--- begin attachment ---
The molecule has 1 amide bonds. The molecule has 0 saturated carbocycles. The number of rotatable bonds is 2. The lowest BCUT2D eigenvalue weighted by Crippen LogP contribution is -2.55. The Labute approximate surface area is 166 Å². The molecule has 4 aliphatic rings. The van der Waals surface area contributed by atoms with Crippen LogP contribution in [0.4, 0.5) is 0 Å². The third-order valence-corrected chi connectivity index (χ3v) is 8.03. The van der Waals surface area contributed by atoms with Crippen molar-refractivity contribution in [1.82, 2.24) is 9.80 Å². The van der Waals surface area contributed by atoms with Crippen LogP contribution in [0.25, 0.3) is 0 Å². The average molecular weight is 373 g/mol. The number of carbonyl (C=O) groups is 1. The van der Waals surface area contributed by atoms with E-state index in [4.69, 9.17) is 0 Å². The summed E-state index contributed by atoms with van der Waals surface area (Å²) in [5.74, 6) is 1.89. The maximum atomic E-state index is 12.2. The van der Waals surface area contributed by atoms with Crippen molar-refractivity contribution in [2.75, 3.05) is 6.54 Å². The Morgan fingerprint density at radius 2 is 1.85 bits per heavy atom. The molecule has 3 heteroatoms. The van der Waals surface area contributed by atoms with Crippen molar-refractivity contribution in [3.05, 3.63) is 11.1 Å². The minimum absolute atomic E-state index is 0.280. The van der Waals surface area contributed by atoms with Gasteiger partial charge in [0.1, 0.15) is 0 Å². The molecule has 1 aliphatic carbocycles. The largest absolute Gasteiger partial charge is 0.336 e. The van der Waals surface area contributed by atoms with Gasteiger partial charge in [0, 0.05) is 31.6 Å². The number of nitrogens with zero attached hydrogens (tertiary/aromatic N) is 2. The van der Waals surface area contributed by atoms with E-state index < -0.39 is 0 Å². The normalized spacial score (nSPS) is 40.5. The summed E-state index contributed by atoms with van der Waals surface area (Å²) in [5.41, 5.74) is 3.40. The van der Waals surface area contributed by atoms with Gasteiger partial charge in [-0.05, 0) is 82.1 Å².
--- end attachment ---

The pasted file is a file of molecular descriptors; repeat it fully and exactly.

The molecule has 1 amide bonds. The molecule has 0 saturated carbocycles. The number of rotatable bonds is 2. The lowest BCUT2D eigenvalue weighted by Crippen LogP contribution is -2.55. The Labute approximate surface area is 166 Å². The molecule has 4 aliphatic rings. The van der Waals surface area contributed by atoms with Crippen LogP contribution in [0.4, 0.5) is 0 Å². The third-order valence-corrected chi connectivity index (χ3v) is 8.03. The van der Waals surface area contributed by atoms with Crippen molar-refractivity contribution in [1.82, 2.24) is 9.80 Å². The van der Waals surface area contributed by atoms with Crippen LogP contribution in [0.25, 0.3) is 0 Å². The average molecular weight is 373 g/mol. The number of carbonyl (C=O) groups is 1. The van der Waals surface area contributed by atoms with E-state index in [4.69, 9.17) is 0 Å². The summed E-state index contributed by atoms with van der Waals surface area (Å²) in [5.74, 6) is 1.89. The maximum atomic E-state index is 12.2. The van der Waals surface area contributed by atoms with Crippen molar-refractivity contribution in [2.75, 3.05) is 6.54 Å². The Morgan fingerprint density at radius 2 is 1.85 bits per heavy atom. The molecule has 3 heteroatoms. The van der Waals surface area contributed by atoms with Crippen molar-refractivity contribution in [3.05, 3.63) is 11.1 Å². The minimum absolute atomic E-state index is 0.280. The van der Waals surface area contributed by atoms with Gasteiger partial charge in [0.1, 0.15) is 0 Å². The molecule has 1 aliphatic carbocycles. The largest absolute Gasteiger partial charge is 0.336 e. The van der Waals surface area contributed by atoms with Gasteiger partial charge in [0, 0.05) is 31.6 Å². The number of nitrogens with zero attached hydrogens (tertiary/aromatic N) is 2. The van der Waals surface area contributed by atoms with E-state index < -0.39 is 0 Å². The normalized spacial score (nSPS) is 40.5. The summed E-state index contributed by atoms with van der Waals surface area (Å²) in [5.41, 5.74) is 3.40. The van der Waals surface area contributed by atoms with Gasteiger partial charge in [-0.05, 0) is 82.1 Å².